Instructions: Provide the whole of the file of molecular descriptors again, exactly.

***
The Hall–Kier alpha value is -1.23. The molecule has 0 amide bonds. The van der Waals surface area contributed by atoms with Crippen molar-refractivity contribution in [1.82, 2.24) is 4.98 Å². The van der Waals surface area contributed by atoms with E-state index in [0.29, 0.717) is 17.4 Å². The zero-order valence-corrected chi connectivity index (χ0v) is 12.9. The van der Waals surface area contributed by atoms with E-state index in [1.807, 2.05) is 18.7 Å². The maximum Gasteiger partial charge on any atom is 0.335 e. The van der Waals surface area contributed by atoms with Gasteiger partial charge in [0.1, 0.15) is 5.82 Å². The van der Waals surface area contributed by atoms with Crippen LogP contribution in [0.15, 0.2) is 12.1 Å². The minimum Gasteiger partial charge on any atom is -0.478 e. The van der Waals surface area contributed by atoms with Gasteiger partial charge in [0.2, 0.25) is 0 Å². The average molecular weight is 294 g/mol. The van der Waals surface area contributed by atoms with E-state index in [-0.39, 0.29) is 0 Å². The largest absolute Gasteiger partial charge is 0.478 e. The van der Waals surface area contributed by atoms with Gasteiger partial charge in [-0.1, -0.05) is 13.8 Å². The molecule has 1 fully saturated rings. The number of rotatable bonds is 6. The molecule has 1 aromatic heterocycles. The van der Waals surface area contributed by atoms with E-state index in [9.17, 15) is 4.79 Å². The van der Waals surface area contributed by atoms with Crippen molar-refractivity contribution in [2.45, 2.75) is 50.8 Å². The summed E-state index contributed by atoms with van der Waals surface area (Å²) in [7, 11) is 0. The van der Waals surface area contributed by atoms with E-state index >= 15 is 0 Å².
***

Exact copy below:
The Hall–Kier alpha value is -1.23. The molecule has 0 amide bonds. The van der Waals surface area contributed by atoms with Crippen molar-refractivity contribution in [1.82, 2.24) is 4.98 Å². The van der Waals surface area contributed by atoms with E-state index in [0.29, 0.717) is 17.4 Å². The zero-order valence-corrected chi connectivity index (χ0v) is 12.9. The van der Waals surface area contributed by atoms with E-state index in [1.807, 2.05) is 18.7 Å². The maximum Gasteiger partial charge on any atom is 0.335 e. The van der Waals surface area contributed by atoms with Gasteiger partial charge in [0.1, 0.15) is 5.82 Å². The van der Waals surface area contributed by atoms with Crippen LogP contribution in [0.15, 0.2) is 12.1 Å². The minimum Gasteiger partial charge on any atom is -0.478 e. The van der Waals surface area contributed by atoms with Gasteiger partial charge in [0.2, 0.25) is 0 Å². The average molecular weight is 294 g/mol. The van der Waals surface area contributed by atoms with E-state index in [-0.39, 0.29) is 0 Å². The largest absolute Gasteiger partial charge is 0.478 e. The van der Waals surface area contributed by atoms with Gasteiger partial charge in [-0.1, -0.05) is 13.8 Å². The molecule has 1 fully saturated rings. The number of rotatable bonds is 6. The molecule has 1 aromatic heterocycles. The van der Waals surface area contributed by atoms with E-state index in [9.17, 15) is 4.79 Å². The van der Waals surface area contributed by atoms with Crippen molar-refractivity contribution in [2.45, 2.75) is 50.8 Å². The summed E-state index contributed by atoms with van der Waals surface area (Å²) in [7, 11) is 0. The van der Waals surface area contributed by atoms with E-state index >= 15 is 0 Å².